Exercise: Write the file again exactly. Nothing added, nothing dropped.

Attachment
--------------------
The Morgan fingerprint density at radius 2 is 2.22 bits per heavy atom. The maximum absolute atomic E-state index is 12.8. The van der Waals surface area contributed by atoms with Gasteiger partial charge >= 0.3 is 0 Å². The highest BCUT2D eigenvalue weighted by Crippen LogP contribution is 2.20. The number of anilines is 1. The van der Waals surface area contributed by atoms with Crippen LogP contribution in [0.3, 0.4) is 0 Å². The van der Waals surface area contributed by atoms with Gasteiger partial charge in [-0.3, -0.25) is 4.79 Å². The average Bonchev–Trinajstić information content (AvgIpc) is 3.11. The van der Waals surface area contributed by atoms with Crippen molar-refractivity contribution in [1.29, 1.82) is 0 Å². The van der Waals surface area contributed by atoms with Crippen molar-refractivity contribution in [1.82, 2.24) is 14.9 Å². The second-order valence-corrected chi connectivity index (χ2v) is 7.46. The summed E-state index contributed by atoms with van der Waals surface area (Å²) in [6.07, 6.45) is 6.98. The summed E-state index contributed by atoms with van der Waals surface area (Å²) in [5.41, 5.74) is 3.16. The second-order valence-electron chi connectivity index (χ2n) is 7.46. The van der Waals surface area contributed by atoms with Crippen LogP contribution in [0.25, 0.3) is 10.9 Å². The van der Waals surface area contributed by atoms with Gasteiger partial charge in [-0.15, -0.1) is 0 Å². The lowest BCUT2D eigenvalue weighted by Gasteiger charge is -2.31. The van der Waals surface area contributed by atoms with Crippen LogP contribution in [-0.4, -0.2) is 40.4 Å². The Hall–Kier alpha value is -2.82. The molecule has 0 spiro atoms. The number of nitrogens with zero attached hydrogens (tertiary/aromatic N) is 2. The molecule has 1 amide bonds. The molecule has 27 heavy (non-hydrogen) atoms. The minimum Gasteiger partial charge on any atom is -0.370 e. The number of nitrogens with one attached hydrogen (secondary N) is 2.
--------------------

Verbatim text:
The Morgan fingerprint density at radius 2 is 2.22 bits per heavy atom. The maximum absolute atomic E-state index is 12.8. The van der Waals surface area contributed by atoms with Gasteiger partial charge >= 0.3 is 0 Å². The highest BCUT2D eigenvalue weighted by Crippen LogP contribution is 2.20. The number of anilines is 1. The van der Waals surface area contributed by atoms with Crippen LogP contribution in [0.3, 0.4) is 0 Å². The van der Waals surface area contributed by atoms with Gasteiger partial charge in [-0.3, -0.25) is 4.79 Å². The average Bonchev–Trinajstić information content (AvgIpc) is 3.11. The van der Waals surface area contributed by atoms with Crippen molar-refractivity contribution in [1.29, 1.82) is 0 Å². The van der Waals surface area contributed by atoms with Crippen molar-refractivity contribution in [1.82, 2.24) is 14.9 Å². The second-order valence-corrected chi connectivity index (χ2v) is 7.46. The summed E-state index contributed by atoms with van der Waals surface area (Å²) in [6.07, 6.45) is 6.98. The summed E-state index contributed by atoms with van der Waals surface area (Å²) in [5.41, 5.74) is 3.16. The second-order valence-electron chi connectivity index (χ2n) is 7.46. The van der Waals surface area contributed by atoms with Crippen LogP contribution in [0.25, 0.3) is 10.9 Å². The van der Waals surface area contributed by atoms with Gasteiger partial charge in [-0.15, -0.1) is 0 Å². The lowest BCUT2D eigenvalue weighted by Gasteiger charge is -2.31. The van der Waals surface area contributed by atoms with Crippen LogP contribution in [-0.4, -0.2) is 40.4 Å². The Hall–Kier alpha value is -2.82. The molecule has 0 spiro atoms. The number of nitrogens with zero attached hydrogens (tertiary/aromatic N) is 2. The molecule has 1 amide bonds. The molecule has 27 heavy (non-hydrogen) atoms. The minimum Gasteiger partial charge on any atom is -0.370 e. The number of nitrogens with one attached hydrogen (secondary N) is 2.